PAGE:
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Vestibular rehabilitation: An answer for vertigo


People who have vertigo, and are suffering from symptoms of dizziness, nausea, loss of balance and vomiting, may not know that there is a simple treatment that can cure those symptoms and allow them to return life to normal.

Physical therapists expertly trained in vestibular therapy can perform a single maneuver on patients experiencing these symptoms that 80 percent of the time will eliminate the vertigo.

“It’s a pretty amazing process, that you lay someone down, maneuver their head and body and their symptoms are gone,” said Wendy Webb Schoenewald, physical therapist and owner of WWS Physical Therapy and Vestibular Rehabilitation in Doylestown. Many times when we treat orthopedic conditions, it’s six weeks before they’re better, this it is very quickly resolved with a couple treatment with no drugs involved.”

The physical therapists at WWSPT are trained certified vestibular therapists who treat patients with vertigo.

Benign paroxysmal positional vertigo, or BPPV, is a peripheral vestibular disorder involving the inner ear that causes spells of vertigo that typically last less than one minute, when the head is in certain positions. It occurs when crystals call otoconia are displaced into the canals.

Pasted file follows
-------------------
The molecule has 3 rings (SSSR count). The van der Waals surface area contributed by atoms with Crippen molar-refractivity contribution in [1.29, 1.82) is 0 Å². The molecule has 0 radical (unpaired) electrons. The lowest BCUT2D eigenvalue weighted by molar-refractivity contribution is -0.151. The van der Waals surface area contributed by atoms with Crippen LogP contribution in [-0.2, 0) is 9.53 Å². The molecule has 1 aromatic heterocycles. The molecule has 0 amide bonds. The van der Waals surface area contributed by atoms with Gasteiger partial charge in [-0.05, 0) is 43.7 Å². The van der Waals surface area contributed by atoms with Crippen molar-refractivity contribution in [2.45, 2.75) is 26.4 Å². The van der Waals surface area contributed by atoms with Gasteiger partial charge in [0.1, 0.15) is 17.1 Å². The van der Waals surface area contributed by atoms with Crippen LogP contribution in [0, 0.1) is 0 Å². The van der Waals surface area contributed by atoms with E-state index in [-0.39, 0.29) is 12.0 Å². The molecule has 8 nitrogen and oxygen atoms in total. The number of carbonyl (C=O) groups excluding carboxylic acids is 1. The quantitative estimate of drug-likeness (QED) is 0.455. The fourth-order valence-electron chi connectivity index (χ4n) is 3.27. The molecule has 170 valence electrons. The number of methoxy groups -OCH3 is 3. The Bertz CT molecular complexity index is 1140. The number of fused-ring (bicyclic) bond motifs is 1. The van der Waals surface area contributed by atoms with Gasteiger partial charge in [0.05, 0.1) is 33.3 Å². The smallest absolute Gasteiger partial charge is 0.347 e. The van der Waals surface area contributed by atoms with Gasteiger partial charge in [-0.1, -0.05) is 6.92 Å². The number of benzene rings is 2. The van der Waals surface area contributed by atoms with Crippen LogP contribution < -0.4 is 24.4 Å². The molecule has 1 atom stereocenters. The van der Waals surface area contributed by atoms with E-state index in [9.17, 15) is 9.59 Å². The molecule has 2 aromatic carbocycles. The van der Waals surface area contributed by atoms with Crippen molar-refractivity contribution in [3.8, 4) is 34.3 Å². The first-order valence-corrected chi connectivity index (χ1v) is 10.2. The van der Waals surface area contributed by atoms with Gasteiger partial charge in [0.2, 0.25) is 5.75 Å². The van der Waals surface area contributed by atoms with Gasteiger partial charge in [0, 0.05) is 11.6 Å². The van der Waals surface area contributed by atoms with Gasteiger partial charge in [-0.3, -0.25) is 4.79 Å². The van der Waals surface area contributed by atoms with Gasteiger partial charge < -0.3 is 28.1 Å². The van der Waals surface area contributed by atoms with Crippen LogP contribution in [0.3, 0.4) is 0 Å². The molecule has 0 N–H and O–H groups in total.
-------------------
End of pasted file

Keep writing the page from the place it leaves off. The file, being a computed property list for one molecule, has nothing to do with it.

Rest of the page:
Vertigo can make common, every day tasks, like doing sit ups, reaching for a kitchen cabinet, or bending over to pick something up difficult, inducing nausea and vomiting.

This can mean patients avoid doing things they love, like working out. For elderly patients, this can mean a loss of mobility and independence if left untreated because they may be afraid that moving around could cause them to fall.

For this reason, it is very important for patients to be treated immediately.

A trained therapist can confirm the diagnosis of BPPV.

The treatment for this type of vertigo involves manually moving the crystals out of the canals.

The most common treatment, the Epley Maneuver, will correct vertigo in one visit 80 percent of the time, when performed by a physical therapist who has been specifically trained in vestibular therapy. A skilled therapist will take the patient and lay them down with their head tilted to get the crystals to move. When dizziness subsides, and the crystals have settled into a new position, the therapist will move the patient a second time, to move the crystals farther along out of the canal. When dizziness subsides, the patient will sit up, and the crystals will have moved back into the correct location. To check and make sure all the crystals were put back correctly, the Epley Maneuver is performed a second time to confirm the patient isn’t still getting dizzy.

Even though the treatment is simple and effective, patients may put off contacting a therapist because they don’t want to feel worse before they feel better.

“We’re effective at keeping symptoms as minimal as possible to successfully treat BPPV,” Schoenewald said.

If you or a family member is suffering from vertigo or dizzy symptoms it is important to see your primary care provider, who can directly refer to a vestibular physical therapist.